UCSB Science Line
Sponge Spicules Nerve Cells Galaxy Abalone Shell Nickel Succinate X-ray Lens Lupine
UCSB Science Line
How it Works
Ask a Question
Search Topics
Our Scientists
Science Links
Contact Information
Where will an ice cube melt faster, in salt water or in freshwater?
Answer 1:

It's actually a little difficult to answer with certainty without running an experiment. When ice melts in water, heat from the water is being transferred, or conducted, to the ice until the ice warms up enough to melt into water. This process cools down the water immediately around the ice, and so more heat will be conducted in from the surrounding water, and some of the water will move because cold water is slightly denser than warm water.

Heat flow in a stationary medium is influenced by the thermal conductivity of the material. The higher the thermal conductivity is, the faster heat can flow, and the faster the ice will melt. According to ther-cond-seawater the thermal conductivity of saltwater decreases as salt is added, which suggest that the saltwater will melt the ice more slowly.

But water is not stationary, as it cools down it gets denser and falls away from the ice, so warm water can flow in without the heat flowing through the cold water. This process is called heat convection. Saltwater changes in density a bit faster as it cools down than freshwater which means it might move faster when you put the ice cube in, which helps melt the ice, but it also is more viscous so it's harder which makes it harder to move which slows down the melting process. This was found out from procedures.

Since there are two factors working in opposite directions I don't know whether there will be more or less convection in the saltwater vs. freshwater. This could be calculated but it's tricky. If there is less convection in saltwater then it will almost definitely take longer to melt the ice than freshwater. If there is more convection in salt water then the time to melt the ice may be closer, or the saltwater may even melt it faster.

My guess would be that the higher thermal conductivity of the freshwater will melt the ice more quickly regardless of convection. But I think the best way to find out is to run an experiment. Measure out a quantity of salt and water and combine them. Keep track of how much salt there is, so you can compare saltwater with different salt concentrations. You can keep track of it by weight with a kitchen scale or by volume with measuring cups and spoons. Fill two identical glasses with the same volume of water, one saltwater, one tap water, and put in two identical ice cubes from the same batch of ice. Time how long it takes each ice cube to melt. For fun, see if you get different results with different concentrations of salt but the same volume of water, what happens when you change the volume of water, or what happens if you try using distilled water instead of tap water.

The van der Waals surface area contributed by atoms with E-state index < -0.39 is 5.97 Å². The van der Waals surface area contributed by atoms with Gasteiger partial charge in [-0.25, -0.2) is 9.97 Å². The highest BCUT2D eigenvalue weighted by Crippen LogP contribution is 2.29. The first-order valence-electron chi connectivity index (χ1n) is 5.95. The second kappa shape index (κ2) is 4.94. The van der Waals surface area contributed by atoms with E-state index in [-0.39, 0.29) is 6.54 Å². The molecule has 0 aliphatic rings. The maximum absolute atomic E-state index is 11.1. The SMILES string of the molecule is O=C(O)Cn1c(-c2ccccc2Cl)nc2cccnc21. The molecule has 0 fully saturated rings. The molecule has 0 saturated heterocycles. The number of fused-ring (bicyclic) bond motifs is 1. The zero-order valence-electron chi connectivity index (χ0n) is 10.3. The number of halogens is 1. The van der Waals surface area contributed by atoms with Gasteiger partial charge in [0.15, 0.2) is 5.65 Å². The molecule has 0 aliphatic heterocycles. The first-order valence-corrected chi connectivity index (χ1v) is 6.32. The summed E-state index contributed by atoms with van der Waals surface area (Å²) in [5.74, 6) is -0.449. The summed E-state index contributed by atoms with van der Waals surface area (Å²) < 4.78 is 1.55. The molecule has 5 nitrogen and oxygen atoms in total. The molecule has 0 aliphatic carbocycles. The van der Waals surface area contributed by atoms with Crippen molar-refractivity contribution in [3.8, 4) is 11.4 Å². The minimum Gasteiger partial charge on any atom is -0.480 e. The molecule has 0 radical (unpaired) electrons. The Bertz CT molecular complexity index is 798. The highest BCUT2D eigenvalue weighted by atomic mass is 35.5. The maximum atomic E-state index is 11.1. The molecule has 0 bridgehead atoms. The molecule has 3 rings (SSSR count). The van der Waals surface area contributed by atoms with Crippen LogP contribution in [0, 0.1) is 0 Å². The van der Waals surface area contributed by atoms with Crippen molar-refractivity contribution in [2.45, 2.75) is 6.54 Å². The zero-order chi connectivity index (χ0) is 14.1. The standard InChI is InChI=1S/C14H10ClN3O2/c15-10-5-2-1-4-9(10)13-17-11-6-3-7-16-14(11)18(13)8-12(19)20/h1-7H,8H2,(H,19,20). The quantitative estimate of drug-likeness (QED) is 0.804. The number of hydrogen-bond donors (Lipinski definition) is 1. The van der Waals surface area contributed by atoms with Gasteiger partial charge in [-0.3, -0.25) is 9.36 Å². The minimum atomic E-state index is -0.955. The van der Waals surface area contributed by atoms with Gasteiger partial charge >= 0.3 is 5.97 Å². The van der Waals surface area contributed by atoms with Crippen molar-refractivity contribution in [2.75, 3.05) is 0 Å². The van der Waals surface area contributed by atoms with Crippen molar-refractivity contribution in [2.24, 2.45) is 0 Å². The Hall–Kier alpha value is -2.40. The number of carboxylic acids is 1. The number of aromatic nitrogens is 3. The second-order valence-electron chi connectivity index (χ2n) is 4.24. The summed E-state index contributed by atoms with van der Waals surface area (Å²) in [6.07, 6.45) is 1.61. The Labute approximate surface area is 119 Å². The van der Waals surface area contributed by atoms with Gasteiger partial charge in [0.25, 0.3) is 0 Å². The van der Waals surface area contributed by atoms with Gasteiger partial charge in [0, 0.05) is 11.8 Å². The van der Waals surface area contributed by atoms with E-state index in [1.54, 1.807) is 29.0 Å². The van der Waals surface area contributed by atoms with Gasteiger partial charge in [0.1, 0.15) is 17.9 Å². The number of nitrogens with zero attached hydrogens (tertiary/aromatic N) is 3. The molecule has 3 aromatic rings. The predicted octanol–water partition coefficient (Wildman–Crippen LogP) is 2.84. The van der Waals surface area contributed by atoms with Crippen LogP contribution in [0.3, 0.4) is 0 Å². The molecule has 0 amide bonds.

Long answer but hopefully it answers the question!

Answer 2:

An ice cube will melt faster in fresh water. This has to do with something called "melting point depression." The melting point is the temperature at which your substance will melt. In this case, the substance we're interested in is water, since ice cubes are the solid form of liquid water.

When you add salt to water, it lowers its melting point. This lowering of melting point is called "melting point depression." That means that any solid water we add will only melt at a lower temperature, and the ice cube we add will melt slowly compared to the fresh water case.

Try it at home! Take two glasses and fill them with water. In one of your cups, add a tablespoon of salt and stir. Then take two ice cubes from your freezer and put them in at the same time. See which one melts faster! :)

Answer 3:

Assuming equal temperature, ice melts faster in salt water because salt water has a lower freezing point than fresh water, so the ice cube will have to absorb less heat in order to melt in salt water than in fresh water.

Click Here to return to the search form.

University of California, Santa Barbara Materials Research Laboratory National Science Foundation
This program is co-sponsored by the National Science Foundation and UCSB School-University Partnerships
Copyright © 2015 The Regents of the University of California,
All Rights Reserved.
UCSB Terms of Use